As party manifestos have been released, we’ve seen a variety of pledges on education with greater or lesser levels of detail – from abolishing tuition fees, to promising to “consider carefully” the Augar review, to a staggered system of lifelong learning funding.
However, as Wonkhe’s Jim Dickinson pointed out recently – those who are pledging to end marketisation have been very quiet on what they mean by that.
In the spirit of students and their unions being approximately five years ahead of the curve when it comes to thinking about education policy (see also: trans students’ rights, organising to stop climate change, highlighting the Black Attainment Gap as a real problem, stamping out sexual harassment on campus and a list that goes on over the last few years), it seemed to us at NUS that we should incubate the conversation around what an end to marketisation might actually mean.
First, we should take care to come to a shared definition. Marketisation often joins the list of terms such as “neoliberalism” that is thrown about in our sector to appear clever – without much thought of explaining the concepts underneath it. If we are now to talk seriously about ending it, however, the first step is to spread a common understanding.
Others have written about its historical roots of marketisation, but in the here and now, the lifting of the student number cap – coupled with a forced scarcity of governmental funding, has turned higher education providers, at least in England – into organisations which prioritise competing for tuition fee income from students. This incentivises “shallow investment” in things which they believe will appeal to students and game league table metrics – or buoy their income if they don’t.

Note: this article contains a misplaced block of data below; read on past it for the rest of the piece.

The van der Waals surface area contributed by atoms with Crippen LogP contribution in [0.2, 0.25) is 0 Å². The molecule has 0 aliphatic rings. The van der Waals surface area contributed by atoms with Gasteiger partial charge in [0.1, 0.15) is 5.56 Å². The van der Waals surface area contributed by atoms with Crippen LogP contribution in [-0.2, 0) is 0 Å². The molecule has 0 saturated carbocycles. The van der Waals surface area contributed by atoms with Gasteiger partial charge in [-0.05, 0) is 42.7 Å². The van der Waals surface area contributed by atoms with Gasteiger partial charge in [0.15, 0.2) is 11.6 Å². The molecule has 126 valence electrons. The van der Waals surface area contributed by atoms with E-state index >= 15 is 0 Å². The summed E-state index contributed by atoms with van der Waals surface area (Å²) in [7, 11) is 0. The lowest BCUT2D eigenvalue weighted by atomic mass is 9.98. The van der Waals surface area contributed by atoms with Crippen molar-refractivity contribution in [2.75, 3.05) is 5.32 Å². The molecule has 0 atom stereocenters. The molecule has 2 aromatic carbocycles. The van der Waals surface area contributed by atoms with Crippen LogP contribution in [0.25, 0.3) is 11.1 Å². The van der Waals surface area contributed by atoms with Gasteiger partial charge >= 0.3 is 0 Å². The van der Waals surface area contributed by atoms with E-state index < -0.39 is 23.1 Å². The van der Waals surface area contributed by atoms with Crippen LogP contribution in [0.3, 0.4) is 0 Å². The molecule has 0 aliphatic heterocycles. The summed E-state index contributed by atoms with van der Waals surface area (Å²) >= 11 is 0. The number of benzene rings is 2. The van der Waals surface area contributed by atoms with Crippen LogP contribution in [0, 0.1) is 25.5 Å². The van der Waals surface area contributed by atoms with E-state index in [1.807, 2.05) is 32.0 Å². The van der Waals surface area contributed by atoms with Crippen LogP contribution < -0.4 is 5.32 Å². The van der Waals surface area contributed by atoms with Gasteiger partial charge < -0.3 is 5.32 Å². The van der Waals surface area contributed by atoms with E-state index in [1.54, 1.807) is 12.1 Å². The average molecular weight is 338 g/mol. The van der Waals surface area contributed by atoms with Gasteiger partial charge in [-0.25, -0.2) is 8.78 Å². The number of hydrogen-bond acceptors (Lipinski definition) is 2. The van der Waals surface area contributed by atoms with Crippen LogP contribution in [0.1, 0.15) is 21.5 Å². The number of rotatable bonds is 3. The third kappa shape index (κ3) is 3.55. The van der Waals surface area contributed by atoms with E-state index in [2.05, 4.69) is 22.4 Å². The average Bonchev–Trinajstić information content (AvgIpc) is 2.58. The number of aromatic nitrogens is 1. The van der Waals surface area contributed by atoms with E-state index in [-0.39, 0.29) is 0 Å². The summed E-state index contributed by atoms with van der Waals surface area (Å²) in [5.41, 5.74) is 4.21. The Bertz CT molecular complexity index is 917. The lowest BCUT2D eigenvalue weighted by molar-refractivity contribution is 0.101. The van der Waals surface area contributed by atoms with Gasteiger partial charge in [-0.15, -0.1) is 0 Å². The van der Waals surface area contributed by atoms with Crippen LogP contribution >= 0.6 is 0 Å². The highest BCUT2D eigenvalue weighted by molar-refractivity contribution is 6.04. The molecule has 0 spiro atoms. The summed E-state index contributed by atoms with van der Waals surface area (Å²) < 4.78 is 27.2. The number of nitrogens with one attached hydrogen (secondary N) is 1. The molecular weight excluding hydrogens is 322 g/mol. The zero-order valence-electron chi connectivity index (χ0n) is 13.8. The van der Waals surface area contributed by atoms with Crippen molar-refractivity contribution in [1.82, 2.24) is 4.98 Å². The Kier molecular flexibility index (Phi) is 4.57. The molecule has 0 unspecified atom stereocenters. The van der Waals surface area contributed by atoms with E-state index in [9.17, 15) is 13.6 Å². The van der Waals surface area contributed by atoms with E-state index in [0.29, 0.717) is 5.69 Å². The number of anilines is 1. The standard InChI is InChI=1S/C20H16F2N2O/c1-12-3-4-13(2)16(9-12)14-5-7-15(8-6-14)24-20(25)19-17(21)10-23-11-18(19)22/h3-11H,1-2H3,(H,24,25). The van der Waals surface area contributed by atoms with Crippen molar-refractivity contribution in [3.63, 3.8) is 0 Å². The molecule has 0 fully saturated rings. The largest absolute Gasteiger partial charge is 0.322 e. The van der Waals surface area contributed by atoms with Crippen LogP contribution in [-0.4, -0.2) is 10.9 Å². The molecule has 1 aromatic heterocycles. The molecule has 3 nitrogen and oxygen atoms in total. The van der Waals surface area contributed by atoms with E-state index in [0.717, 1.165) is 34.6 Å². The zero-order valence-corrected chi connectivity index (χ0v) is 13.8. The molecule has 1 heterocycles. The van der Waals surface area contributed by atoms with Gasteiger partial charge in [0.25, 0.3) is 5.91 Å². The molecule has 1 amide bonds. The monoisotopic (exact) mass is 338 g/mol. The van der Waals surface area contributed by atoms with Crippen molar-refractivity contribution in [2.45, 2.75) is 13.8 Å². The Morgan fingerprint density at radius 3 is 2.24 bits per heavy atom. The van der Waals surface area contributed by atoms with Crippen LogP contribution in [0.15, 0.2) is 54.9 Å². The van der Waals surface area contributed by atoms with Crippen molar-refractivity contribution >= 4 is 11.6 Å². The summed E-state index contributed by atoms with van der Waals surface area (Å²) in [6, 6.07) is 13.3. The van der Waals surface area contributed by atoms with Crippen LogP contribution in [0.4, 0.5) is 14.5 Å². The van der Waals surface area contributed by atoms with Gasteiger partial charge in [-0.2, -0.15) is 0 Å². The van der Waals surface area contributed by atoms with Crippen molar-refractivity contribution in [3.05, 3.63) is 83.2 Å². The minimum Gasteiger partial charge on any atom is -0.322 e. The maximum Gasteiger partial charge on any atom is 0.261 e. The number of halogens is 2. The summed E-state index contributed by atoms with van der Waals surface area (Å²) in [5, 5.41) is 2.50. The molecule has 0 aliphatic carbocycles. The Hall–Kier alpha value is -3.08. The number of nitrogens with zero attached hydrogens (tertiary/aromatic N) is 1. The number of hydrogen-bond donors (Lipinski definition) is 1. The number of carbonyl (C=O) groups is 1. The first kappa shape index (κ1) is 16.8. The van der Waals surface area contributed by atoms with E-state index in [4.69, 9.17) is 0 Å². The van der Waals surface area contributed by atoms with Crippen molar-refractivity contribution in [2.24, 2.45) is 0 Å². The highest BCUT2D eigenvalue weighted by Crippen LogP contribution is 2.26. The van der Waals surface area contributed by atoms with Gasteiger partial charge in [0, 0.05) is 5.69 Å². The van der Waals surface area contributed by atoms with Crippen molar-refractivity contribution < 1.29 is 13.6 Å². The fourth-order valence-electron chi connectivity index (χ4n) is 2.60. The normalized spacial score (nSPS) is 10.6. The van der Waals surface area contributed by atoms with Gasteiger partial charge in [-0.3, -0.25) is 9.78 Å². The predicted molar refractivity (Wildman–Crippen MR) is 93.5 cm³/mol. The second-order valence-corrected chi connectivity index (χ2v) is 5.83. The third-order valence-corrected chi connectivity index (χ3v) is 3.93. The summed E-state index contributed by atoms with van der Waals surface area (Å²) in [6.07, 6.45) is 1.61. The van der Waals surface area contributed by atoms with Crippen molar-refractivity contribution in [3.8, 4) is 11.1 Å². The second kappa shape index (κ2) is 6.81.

From wrapping campuses in gold ribbon on TEF results day, to investing in conferencing facilities over counselling – and outsourcing their own graduate teaching contracts to Unitemps to ensure that they don’t have to invest more than the bare minimum in staffing – we’ve seen the full range of institutional priorities utterly skewed by chasing income and shrinking margins.
This is compounded by regulation which aims to create a survival of the fittest “boom or bust” education economy. When the Office for Students was established explicitly as a market regulator, this was entrenched. By making ratings based on false conceptions of excellent teaching a cornerstone of the regulatory framework, placing the success measures of graduate salary and economic output on a pedestal, and seeing “market exit” as a sign of a healthy system, our current regulator continues to hasten the development of a market at the expense of deeper-rooted changes which could develop high quality education.
The focus on graduate outcomes through narrow economic measures in particular has distorted the education market, renewing a focus on courses which are cheap to deliver with high return. This moves providers away from high cost technical and creative subjects which do not guarantee a high salary return: Even those who advocate the market for approach on the grounds of bringing students choice would not have asked for this.
For students, marketisation goes deeper than the price sticker on education.
Working with students’ unions, we see providers keen to treat their unions as extensions of student experience departments which are good for the corporate brand – rather than encouraging challenging representative organisations to hold the institution to account. We hear stories of universities keen only to accede to their unions’ suggestions when it can improve NSS scores.
Of course, this can be a weapon in the arsenal of any students’ union – but I can’t help wondering if, in a different climate, those at the top of institutions would be improving students’ lives as part of their core mission, with survey scores as secondary.